The compression of the brick is unlike anything I have ever seen. Since it is hand pressed in the old fashion it is a perfectly loose and ready for an ideal aging process. As far as flavor, this immediately has an aroma and initial flavor of sweet tobacco, and clove. The tea is completely salivating, with hints of sweet fruits while still possessing floral notes of lilac. Incredibly complex. Steep 25+ times, any less would do this tea an injustice.
Oh my God, my mouth is still salivating three hours later and it won’t stop. I’ve been hoarding this for a few years, parsimoniously steeping some here and there. It’s so delicious, with a mix of butter rum, cherry pipe tobacco and eucalyptus. This tea vibrates from the throat down to the chest, with a cooling, mellowing essence.
It’s nearly 10 years old now and it’s fascinating to experience the metamorphosis to deeper tones.
I kind of feel bad that I brewed up my small sample without checking Steepster first to see what the best brewing method would be. Instead I just used my small teapot/strainer and punted: 185 degrees, four minutes. What I got is still delightful: a sort of mineral cleanness, light sweetness, like I imagine sucking on a cloud would be. At the end of a mouthful I get a small amount of bitterness—nothing I can’t deal with, and probably only because of the long steep time. (I’m sorry…I’m SORRY…) This is earthier than the whites and greens I’m used to—yes, even discounting that the cup smells like clay. The earthiness sort of grabs onto my taste buds and won’t let go. Very tasty!
I can’t see the color of the tea because I’m using one of the small egg-shaped inside-glazed clay teacups I got in Turkey (the pottery shop served us apple tea in them, and I fell in love on the spot), but reddish-brown is the general impression I get.
When I am done drinking the hot (now warm) tea I’ll put the rest of the teapot’s contents in the fridge and see how it tastes cold in the morning. Probably it’ll be only okay, but I hate to waste the rest of the pot due to my own carelessness.
You know what this means, right? Right? I’m going to have to order some of this stuff and do it RIGHT next time. (I believe this is exactly what samples are supposed to do. Good marketing strategy, David!)
This pu’er is superb! To start, I am not even one to drink pu’er tea. However, I enjoyed this tea as it gave me a overwhelming sense of full rich flavor with out being at all musty. I first smelled the tea and picked up notes of fresh pressed newspaper with a lingering sweet floral sent as well. The initial taste was extremely smooth and especially floral. As the steeping went on the flavor became much more complex-transforming the flowery taste into the taste of rich sweet grass. The tea surprising never became bitter but instead more and more layered with each steeping. A perfect balance between smooth, sweet, and complex. Sipping this tea brought me back to the moist summery nights of playing after dark. Verdant tea, you have done it again!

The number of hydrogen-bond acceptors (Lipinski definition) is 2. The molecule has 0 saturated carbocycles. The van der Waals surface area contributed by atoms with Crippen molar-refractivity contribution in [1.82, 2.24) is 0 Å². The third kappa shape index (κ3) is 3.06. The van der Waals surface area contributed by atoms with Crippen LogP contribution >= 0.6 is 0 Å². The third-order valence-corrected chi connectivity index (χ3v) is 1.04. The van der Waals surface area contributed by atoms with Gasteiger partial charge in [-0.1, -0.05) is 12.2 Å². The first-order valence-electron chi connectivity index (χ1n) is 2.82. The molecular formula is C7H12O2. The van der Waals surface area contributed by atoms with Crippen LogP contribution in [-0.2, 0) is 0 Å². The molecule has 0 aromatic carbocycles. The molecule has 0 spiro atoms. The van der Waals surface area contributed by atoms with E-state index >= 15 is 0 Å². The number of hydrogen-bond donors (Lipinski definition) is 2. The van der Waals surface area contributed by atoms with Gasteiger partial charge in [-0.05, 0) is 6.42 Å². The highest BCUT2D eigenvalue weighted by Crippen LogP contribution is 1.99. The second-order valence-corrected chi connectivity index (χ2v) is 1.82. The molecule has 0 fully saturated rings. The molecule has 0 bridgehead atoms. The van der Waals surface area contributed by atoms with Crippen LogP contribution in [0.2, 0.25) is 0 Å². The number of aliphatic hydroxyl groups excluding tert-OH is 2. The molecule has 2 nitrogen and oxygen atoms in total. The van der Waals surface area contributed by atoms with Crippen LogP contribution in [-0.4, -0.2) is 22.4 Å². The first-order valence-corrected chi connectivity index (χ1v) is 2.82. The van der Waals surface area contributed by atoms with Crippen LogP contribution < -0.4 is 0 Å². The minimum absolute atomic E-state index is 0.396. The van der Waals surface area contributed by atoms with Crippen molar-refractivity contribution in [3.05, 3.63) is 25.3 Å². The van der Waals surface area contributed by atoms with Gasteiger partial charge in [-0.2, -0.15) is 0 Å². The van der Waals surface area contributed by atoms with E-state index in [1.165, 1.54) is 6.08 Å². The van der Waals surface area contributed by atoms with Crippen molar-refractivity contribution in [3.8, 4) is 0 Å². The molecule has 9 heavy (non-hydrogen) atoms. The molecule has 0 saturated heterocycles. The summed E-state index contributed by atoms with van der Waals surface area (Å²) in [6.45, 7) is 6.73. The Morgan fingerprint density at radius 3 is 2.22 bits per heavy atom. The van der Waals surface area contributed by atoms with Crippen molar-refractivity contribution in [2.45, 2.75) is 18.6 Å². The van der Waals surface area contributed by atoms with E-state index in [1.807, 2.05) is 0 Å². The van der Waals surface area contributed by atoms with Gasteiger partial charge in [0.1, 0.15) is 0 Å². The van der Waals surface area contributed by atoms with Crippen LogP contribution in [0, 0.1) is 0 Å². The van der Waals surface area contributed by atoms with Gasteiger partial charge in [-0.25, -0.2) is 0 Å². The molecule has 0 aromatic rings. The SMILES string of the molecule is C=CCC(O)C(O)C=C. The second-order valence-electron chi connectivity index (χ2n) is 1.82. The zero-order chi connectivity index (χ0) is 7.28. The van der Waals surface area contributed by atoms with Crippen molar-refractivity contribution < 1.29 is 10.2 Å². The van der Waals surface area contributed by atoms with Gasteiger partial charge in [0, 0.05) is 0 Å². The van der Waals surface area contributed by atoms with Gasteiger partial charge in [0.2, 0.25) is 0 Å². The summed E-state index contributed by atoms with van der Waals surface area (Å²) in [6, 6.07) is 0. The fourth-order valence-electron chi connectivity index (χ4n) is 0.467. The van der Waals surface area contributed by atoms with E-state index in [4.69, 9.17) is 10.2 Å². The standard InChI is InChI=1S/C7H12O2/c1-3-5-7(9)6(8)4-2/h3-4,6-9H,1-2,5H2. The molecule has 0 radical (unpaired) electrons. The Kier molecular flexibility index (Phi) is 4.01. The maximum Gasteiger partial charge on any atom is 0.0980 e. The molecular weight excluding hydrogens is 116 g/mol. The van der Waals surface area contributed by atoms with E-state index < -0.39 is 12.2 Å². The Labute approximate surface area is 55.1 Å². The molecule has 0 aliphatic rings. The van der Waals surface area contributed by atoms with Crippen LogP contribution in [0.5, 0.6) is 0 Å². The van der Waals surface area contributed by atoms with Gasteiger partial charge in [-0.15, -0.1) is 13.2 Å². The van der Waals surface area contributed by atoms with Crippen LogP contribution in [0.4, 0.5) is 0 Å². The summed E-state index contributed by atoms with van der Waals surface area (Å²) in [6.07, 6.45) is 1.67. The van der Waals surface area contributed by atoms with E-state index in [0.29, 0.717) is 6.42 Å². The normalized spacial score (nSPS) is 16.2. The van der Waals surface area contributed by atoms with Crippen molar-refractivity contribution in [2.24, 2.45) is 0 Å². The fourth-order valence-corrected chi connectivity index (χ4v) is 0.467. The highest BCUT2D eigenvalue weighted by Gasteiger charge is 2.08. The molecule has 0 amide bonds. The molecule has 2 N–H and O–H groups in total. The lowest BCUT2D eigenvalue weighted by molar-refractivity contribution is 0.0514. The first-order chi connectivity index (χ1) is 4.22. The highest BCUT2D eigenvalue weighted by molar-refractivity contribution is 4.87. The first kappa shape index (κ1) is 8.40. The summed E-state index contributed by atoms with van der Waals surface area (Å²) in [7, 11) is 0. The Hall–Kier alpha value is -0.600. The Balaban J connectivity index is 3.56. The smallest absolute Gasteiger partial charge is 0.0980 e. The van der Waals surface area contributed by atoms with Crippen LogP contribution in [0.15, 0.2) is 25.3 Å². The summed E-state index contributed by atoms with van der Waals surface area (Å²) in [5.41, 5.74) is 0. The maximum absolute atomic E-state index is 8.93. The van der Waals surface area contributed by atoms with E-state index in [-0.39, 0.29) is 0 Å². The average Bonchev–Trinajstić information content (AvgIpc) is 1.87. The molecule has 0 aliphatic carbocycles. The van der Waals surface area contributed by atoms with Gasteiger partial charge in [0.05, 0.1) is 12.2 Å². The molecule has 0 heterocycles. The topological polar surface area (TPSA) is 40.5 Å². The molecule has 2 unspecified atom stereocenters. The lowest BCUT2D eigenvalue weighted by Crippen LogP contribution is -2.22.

For sure a sheng from what seems like Autumn months.
It had a bit of sweetness to it that reminded me of some green teas, but it was much more deep than that and not as fun but more complex for sure. I am a lover of ALL pu’ers, as long as they are good…which ALL are not, haha.
This is a well above average tea though. The deep tobacco with a little sweetness and a lot of life to it…lasts a while. I give it a 85% or so as it could have had a bit more to it being that it is 6-7 years old…but still a FINE TEA!
This is really a great sheng.
All the infusions I have done are fantastic.
In particular I remember the first: this one remember me of winter time; in fact it smells like the smoke of the fireplace.
The second infusion is totally different: this one remember me of summer time; in fact it taste like melon.
I like the description of this smelling like books, because it really does. A sort of musty scent and flavour. I’m not sure how I felt about it. It was . . . wildly different from any other tea I’ve tasted. Then again, it’s one of the only straight aged pu’erhs I’ve ever sampled. I think I’ll have to try it again. I am definitely intrigued. Not going to rate this one quite yet.